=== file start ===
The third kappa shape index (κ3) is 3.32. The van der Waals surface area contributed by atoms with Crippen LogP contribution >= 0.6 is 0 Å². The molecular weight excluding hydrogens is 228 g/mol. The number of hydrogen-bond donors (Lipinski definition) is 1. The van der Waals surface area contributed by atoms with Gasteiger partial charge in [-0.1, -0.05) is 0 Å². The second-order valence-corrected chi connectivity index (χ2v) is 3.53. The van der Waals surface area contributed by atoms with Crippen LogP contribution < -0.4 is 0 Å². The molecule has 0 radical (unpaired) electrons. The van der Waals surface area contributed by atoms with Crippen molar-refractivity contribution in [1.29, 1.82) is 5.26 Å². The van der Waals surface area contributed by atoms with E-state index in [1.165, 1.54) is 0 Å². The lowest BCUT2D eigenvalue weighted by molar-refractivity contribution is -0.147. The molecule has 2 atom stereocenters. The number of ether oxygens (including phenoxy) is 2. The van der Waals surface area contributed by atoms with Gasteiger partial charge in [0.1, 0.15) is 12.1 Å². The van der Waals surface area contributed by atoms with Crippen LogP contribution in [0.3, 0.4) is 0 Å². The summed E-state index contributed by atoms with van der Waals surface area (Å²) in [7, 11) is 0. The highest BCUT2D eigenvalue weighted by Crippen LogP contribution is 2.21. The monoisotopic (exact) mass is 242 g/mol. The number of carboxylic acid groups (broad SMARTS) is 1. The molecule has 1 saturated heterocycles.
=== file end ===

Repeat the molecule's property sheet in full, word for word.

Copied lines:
The third kappa shape index (κ3) is 3.32. The van der Waals surface area contributed by atoms with Crippen LogP contribution >= 0.6 is 0 Å². The molecular weight excluding hydrogens is 228 g/mol. The number of hydrogen-bond donors (Lipinski definition) is 1. The van der Waals surface area contributed by atoms with Gasteiger partial charge in [-0.1, -0.05) is 0 Å². The second-order valence-corrected chi connectivity index (χ2v) is 3.53. The van der Waals surface area contributed by atoms with Crippen LogP contribution < -0.4 is 0 Å². The molecule has 0 radical (unpaired) electrons. The van der Waals surface area contributed by atoms with Crippen molar-refractivity contribution in [1.29, 1.82) is 5.26 Å². The van der Waals surface area contributed by atoms with E-state index in [1.165, 1.54) is 0 Å². The lowest BCUT2D eigenvalue weighted by molar-refractivity contribution is -0.147. The molecule has 2 atom stereocenters. The number of ether oxygens (including phenoxy) is 2. The van der Waals surface area contributed by atoms with Gasteiger partial charge in [0.1, 0.15) is 12.1 Å². The van der Waals surface area contributed by atoms with Crippen LogP contribution in [0.3, 0.4) is 0 Å². The summed E-state index contributed by atoms with van der Waals surface area (Å²) in [7, 11) is 0. The highest BCUT2D eigenvalue weighted by Crippen LogP contribution is 2.21. The monoisotopic (exact) mass is 242 g/mol. The number of carboxylic acid groups (broad SMARTS) is 1. The molecule has 1 saturated heterocycles.